Beloved true crime writer Ann Rule dies

by: KIRO 7 STAFF Updated:

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NORMANDY PARK, Wash. - True-crime writer Ann Rule, who wrote more than 30 books, has died.

Rule lived in Normandy Park, Washington. Her daughter says she was 83.

>> See her best sellers here

Daughter Leslie Rule wrote on Facebook that her mother died peacefully on Sunday night.

"She had congestive heart failure and many other health issues," Leslie wrote. "She got to see all of her children, grandchildren and great grandchildren when they visited her at Highline Hospital."

Ann Rule was a true crime writer best known for "The Stranger Beside Me," about serial killer Ted Bundy, as well as her book about child murder Diane Downs, "Small Sacrifices" -- among many other titles. 

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Rule said she was fascinated by killers' lives, going back to their childhood to find clues about why they did what they did.

At the time she began writing true crime, it was a genre entirely dominated by male writers, according to her publisher Gallery Books.

“By deciding to focus her books on the victim, Ann Rule reinvented the true-crime genre, and earned the trust of millions of readers who wanted a new and empathetic perspective on the tragic stories at the heart of her works,” said Carolyn Reidy, President and Chief Executive Officer of Simon & Schuster.   “She will be remembered not only for her many books, but also for her ongoing and tireless work on behalf of victims’ rights.  We are proud to have been her publisher for many years, and we will miss her.”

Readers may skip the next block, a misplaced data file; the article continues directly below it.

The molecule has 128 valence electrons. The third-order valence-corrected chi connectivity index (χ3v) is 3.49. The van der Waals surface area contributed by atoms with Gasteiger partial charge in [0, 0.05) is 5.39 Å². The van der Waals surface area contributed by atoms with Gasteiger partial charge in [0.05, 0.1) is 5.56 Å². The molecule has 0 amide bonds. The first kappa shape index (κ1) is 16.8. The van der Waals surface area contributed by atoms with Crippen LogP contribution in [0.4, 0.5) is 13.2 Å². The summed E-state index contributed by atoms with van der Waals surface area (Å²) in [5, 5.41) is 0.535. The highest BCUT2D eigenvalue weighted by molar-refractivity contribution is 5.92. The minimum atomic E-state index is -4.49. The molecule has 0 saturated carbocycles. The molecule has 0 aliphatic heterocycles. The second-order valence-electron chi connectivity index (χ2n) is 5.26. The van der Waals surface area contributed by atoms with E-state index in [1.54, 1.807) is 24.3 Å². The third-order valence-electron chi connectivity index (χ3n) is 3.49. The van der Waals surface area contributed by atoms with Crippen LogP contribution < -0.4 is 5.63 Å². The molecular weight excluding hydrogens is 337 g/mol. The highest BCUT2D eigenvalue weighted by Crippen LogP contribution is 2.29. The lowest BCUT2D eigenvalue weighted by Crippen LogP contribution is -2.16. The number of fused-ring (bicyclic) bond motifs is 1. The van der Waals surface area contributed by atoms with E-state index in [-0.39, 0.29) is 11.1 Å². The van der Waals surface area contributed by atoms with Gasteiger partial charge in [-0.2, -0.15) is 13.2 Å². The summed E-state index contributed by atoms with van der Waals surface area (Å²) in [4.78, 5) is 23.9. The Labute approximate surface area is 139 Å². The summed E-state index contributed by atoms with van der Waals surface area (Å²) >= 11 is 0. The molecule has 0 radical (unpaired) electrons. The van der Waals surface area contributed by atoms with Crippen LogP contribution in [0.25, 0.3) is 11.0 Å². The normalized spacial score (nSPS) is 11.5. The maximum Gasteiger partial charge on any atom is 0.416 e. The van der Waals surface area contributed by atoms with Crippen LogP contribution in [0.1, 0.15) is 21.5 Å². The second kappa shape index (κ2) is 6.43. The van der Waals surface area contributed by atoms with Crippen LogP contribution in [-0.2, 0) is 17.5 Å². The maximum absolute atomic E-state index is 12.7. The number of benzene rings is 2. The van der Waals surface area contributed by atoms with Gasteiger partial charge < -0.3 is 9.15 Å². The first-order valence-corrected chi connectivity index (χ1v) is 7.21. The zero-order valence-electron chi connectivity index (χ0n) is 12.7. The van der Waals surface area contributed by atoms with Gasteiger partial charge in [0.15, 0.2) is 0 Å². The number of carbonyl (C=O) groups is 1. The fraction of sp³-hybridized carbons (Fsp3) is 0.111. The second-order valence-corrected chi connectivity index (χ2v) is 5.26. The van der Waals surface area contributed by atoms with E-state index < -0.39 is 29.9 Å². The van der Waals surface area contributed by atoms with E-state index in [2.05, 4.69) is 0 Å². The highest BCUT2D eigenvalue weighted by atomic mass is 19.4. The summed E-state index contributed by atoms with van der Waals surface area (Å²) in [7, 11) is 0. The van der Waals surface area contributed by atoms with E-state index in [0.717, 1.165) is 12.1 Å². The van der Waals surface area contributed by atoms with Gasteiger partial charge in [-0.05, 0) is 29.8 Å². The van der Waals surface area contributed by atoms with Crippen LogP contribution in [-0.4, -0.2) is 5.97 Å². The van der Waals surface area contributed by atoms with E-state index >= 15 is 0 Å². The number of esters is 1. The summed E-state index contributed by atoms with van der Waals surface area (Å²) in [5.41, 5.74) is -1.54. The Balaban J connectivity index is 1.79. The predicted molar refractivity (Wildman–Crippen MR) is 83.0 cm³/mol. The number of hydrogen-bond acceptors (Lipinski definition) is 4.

After attending numerous workshops on crime topics from DNA to arson, local law enforcement, the FBI and the Justice Department started turning to Rule for her expertise on serial murders.

She aided the Green River Task Force as that group sought another Seattle-area serial killer, passing along tips that her readers shared. She wrote a book about the case, "Green River, Running Red."

Rule, who has written of more than two dozen New York Times bestsellers, recently told CBS News' "48 Hours" she couldn't help but write about the Russel Douglas case."Russel was a young fellow in his 30s quite bright -- just about to get his Master's degree. ... And he really seemed like the last person to be murdered. And it became -- such a mystery," Rule said. " And in -- in the end they found, what I would think, were unlikely suspects."

Rule was born in 1931 in Lowell, Michigan, to a schoolteacher and a football, basketball and track coach. They moved around a lot when she was a kid, traveling from Michigan, to Pennsylvania, Oregon and California because of her father's coaching career.

She earned a bachelor's degree from the University of Washington in creative writing, with minors in psychology, criminology and penology.

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